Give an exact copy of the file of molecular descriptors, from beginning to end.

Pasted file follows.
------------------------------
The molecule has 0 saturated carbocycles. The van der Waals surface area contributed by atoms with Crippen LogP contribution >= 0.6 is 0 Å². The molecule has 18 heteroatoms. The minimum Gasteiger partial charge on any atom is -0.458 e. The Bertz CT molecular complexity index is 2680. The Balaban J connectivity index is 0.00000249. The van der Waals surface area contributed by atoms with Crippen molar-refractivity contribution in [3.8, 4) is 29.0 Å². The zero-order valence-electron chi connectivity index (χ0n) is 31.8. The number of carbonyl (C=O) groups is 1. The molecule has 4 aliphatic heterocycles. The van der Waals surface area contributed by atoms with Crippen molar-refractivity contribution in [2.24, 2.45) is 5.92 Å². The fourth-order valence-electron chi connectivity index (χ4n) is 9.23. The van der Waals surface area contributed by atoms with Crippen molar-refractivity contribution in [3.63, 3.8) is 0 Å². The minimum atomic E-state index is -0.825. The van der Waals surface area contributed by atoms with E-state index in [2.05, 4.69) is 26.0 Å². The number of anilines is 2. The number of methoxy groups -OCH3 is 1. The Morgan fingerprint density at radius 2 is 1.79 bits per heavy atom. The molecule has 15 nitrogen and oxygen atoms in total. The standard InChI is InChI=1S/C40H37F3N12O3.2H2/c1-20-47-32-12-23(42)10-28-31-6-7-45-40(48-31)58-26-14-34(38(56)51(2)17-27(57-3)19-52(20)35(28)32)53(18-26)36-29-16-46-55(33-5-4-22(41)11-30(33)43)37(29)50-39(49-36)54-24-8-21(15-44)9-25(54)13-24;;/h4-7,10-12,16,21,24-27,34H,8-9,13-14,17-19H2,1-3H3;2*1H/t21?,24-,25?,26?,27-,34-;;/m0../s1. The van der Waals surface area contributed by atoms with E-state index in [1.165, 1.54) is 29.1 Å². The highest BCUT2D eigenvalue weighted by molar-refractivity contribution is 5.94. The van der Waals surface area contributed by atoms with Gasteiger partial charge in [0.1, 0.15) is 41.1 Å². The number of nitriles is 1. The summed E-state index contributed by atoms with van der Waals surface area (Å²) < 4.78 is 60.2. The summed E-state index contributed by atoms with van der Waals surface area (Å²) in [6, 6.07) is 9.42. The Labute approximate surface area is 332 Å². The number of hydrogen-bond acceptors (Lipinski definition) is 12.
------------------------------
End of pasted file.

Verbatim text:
The molecule has 0 saturated carbocycles. The van der Waals surface area contributed by atoms with Crippen LogP contribution >= 0.6 is 0 Å². The molecule has 18 heteroatoms. The minimum Gasteiger partial charge on any atom is -0.458 e. The Bertz CT molecular complexity index is 2680. The Balaban J connectivity index is 0.00000249. The van der Waals surface area contributed by atoms with Crippen molar-refractivity contribution in [3.8, 4) is 29.0 Å². The zero-order valence-electron chi connectivity index (χ0n) is 31.8. The number of carbonyl (C=O) groups is 1. The molecule has 4 aliphatic heterocycles. The van der Waals surface area contributed by atoms with Crippen molar-refractivity contribution in [2.24, 2.45) is 5.92 Å². The fourth-order valence-electron chi connectivity index (χ4n) is 9.23. The van der Waals surface area contributed by atoms with Crippen molar-refractivity contribution in [3.63, 3.8) is 0 Å². The minimum atomic E-state index is -0.825. The van der Waals surface area contributed by atoms with E-state index in [2.05, 4.69) is 26.0 Å². The number of anilines is 2. The number of methoxy groups -OCH3 is 1. The Morgan fingerprint density at radius 2 is 1.79 bits per heavy atom. The molecule has 15 nitrogen and oxygen atoms in total. The standard InChI is InChI=1S/C40H37F3N12O3.2H2/c1-20-47-32-12-23(42)10-28-31-6-7-45-40(48-31)58-26-14-34(38(56)51(2)17-27(57-3)19-52(20)35(28)32)53(18-26)36-29-16-46-55(33-5-4-22(41)11-30(33)43)37(29)50-39(49-36)54-24-8-21(15-44)9-25(54)13-24;;/h4-7,10-12,16,21,24-27,34H,8-9,13-14,17-19H2,1-3H3;2*1H/t21?,24-,25?,26?,27-,34-;;/m0../s1. The van der Waals surface area contributed by atoms with E-state index in [1.165, 1.54) is 29.1 Å². The highest BCUT2D eigenvalue weighted by molar-refractivity contribution is 5.94. The van der Waals surface area contributed by atoms with Gasteiger partial charge in [0.1, 0.15) is 41.1 Å². The number of nitriles is 1. The summed E-state index contributed by atoms with van der Waals surface area (Å²) < 4.78 is 60.2. The summed E-state index contributed by atoms with van der Waals surface area (Å²) in [6, 6.07) is 9.42. The Labute approximate surface area is 332 Å². The number of hydrogen-bond acceptors (Lipinski definition) is 12.